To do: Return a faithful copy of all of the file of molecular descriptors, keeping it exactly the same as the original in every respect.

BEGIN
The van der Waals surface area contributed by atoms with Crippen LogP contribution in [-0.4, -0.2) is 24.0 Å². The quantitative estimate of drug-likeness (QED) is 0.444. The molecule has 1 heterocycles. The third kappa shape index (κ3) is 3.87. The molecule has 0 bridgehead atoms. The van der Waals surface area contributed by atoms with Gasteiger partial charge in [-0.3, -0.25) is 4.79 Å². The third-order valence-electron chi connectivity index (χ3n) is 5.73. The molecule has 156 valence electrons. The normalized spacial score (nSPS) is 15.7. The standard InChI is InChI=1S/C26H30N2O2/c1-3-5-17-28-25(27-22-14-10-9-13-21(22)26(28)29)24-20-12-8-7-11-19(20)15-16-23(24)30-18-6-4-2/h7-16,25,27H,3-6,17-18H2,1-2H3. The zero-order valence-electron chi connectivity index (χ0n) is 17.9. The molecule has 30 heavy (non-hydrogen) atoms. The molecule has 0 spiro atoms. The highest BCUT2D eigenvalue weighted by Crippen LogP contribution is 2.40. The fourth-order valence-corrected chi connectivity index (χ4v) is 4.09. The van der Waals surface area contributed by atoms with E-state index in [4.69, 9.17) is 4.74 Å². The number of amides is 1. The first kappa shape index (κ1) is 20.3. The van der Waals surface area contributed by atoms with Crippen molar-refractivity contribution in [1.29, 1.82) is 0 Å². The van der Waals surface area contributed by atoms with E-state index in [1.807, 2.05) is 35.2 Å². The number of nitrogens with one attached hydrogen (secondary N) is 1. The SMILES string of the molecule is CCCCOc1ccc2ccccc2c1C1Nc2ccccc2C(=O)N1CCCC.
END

The van der Waals surface area contributed by atoms with Crippen LogP contribution in [-0.4, -0.2) is 24.0 Å². The quantitative estimate of drug-likeness (QED) is 0.444. The molecule has 1 heterocycles. The third kappa shape index (κ3) is 3.87. The molecule has 0 bridgehead atoms. The van der Waals surface area contributed by atoms with Gasteiger partial charge in [-0.3, -0.25) is 4.79 Å². The third-order valence-electron chi connectivity index (χ3n) is 5.73. The molecule has 156 valence electrons. The normalized spacial score (nSPS) is 15.7. The standard InChI is InChI=1S/C26H30N2O2/c1-3-5-17-28-25(27-22-14-10-9-13-21(22)26(28)29)24-20-12-8-7-11-19(20)15-16-23(24)30-18-6-4-2/h7-16,25,27H,3-6,17-18H2,1-2H3. The zero-order valence-electron chi connectivity index (χ0n) is 17.9. The molecule has 30 heavy (non-hydrogen) atoms. The molecule has 0 spiro atoms. The highest BCUT2D eigenvalue weighted by Crippen LogP contribution is 2.40. The fourth-order valence-corrected chi connectivity index (χ4v) is 4.09. The van der Waals surface area contributed by atoms with E-state index in [4.69, 9.17) is 4.74 Å². The number of amides is 1. The first kappa shape index (κ1) is 20.3. The van der Waals surface area contributed by atoms with Crippen molar-refractivity contribution in [1.29, 1.82) is 0 Å². The van der Waals surface area contributed by atoms with E-state index in [1.807, 2.05) is 35.2 Å². The number of nitrogens with one attached hydrogen (secondary N) is 1. The SMILES string of the molecule is CCCCOc1ccc2ccccc2c1C1Nc2ccccc2C(=O)N1CCCC.